A place of
togetherness

The Pugwash Estuary is a place cherished and cared for by the local community and a hotspot for nature

I n Doug van Hemessen’s eyes, the Pugwash Estuary in Nova Scotia is a place of togetherness and community.

“Many people are unaware that the very first organized discussion on nuclear disarmament was held in Pugwash,” says Doug, NCC’s Nova Scotia stewardship coordinator. “The first Pugwash Conference on Science and World Affairs brought together scholars and public figures to work together and was held in 1957 at what is now knowns as the Thinkers Lodge.”

This rich history and prime habitat for waterfowl is why Doug loves this property.

By foot or canoe

“When I first arrived at Pugwash, I remember everything seeming so green: the trees, fields, salt marsh,” he says. “The weather was warm, as a relaxed breeze off the estuary whooshed through the trees and the air tinged with ocean saltiness.”

While many visitors choose to explore this area on foot, one of Doug’s preferred modes of transportation through Pugwash is by canoe.

“If you choose to paddle along the estuary, the reward is an easy, meandering course through continuous curtains of green: the eel-grass grading into salt marsh before emerging into trees,” he says.

Migratory bird pit stop

Pugwash is the largest estuary along the Northumberland Strait of Nova Scotia and is particularly unique in that its shoreline has remained largely undeveloped. Commonly referred to by locals as cottage country, humans aren’t the only ones flocking to this area for its warm ocean waters and pristine beaches. Pugwash is a highly sought-after area for waterfowl and migrating shorebirds.

“The Pugwash Estuary is a hot spot for species, such as great blue heron,” says Doug. “Those large birds have always amazed me. It’s fun to watch them soar in the air and perch along the estuary, where they wait patiently to catch their next meal.”

This area is also home to several endangered species. Twenty-seven species of shorebirds, including semipalmated sandpiper and willet, pass through the region during their spring and fall migrations.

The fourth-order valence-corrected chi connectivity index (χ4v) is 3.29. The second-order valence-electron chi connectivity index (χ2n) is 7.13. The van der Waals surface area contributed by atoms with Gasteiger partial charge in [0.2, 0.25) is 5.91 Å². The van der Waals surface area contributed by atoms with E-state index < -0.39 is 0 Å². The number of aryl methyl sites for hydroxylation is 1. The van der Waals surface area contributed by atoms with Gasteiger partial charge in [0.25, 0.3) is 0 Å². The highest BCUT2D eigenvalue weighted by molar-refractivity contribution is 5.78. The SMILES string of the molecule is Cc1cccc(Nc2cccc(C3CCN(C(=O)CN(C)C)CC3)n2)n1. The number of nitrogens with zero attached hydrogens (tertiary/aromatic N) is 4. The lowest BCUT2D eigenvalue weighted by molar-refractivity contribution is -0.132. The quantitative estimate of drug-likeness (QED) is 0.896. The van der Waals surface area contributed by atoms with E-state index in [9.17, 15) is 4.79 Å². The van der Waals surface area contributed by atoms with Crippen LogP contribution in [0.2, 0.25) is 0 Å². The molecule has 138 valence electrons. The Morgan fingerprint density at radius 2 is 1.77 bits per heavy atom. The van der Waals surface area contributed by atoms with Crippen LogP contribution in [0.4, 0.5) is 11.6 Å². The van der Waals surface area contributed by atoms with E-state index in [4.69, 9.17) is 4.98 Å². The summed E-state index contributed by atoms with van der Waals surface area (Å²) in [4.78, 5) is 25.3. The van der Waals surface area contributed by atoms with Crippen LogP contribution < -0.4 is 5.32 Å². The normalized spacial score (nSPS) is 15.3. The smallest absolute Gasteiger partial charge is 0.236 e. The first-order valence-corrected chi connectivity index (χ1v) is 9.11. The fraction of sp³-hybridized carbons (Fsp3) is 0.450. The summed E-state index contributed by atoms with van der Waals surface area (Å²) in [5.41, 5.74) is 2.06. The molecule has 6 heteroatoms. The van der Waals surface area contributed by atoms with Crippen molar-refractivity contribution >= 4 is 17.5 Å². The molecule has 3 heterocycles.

The Pugwash Estuary Trail

Wind along the trail through mature and regenerating Acadian forest and skirt the edge of the salt marsh, where vistas across the estuary await. Interpretive panels along the trail provide information on the trail itself, the forest, the eel-grass and the waterfowl that rely on it, and the salt marsh ecosystem.

“When I first arrived at Pugwash, I remember everything seeming so green: the trees, fields, salt marsh.”

Species to Spot

– American black duck
– Barrow’s goldeneye
– Canada goose
– great blue heron
– semipalmated sandpiper
– striped maple
– willet

“Those large birds have always amazed me. It’s fun to watch them soar in the air and perch along the estuary, where they wait patiently to catch their next meal.”

A truly special place

One of Doug’s favourite spots in the estuary is NCC’s Pugwash Estuary trail, a landmark in the area that he has a special connection with.

“The Pugwash Estuary trail is an easy hike that loops through all of the great natural features of the site, including the salt marsh, riverside woods, regenerating deciduous forest and mature Acadian forest with a carpet of moss,” he says. “Being involved in its creation, from conception to completion, has been especially rewarding.”

Doug admits he’s become enchanted with its calm and warm ocean views, with shores that grade gently into the water, creating long shallow estuaries.

“I’ve been involved with the conservation of Pugwash for only the past four years, but over this time I have learned what a special place it is,” says Doug. “Especially to others I have met in Nova Scotia. I have enjoyed coming together on Pugwash and establishing friendships with the locals.”

Photo Credits (Top to bottom): Mike Dembeck; Mike Dembeck; Mike Dembeck; iStock; Mike Dembeck; Mike Dembeck.

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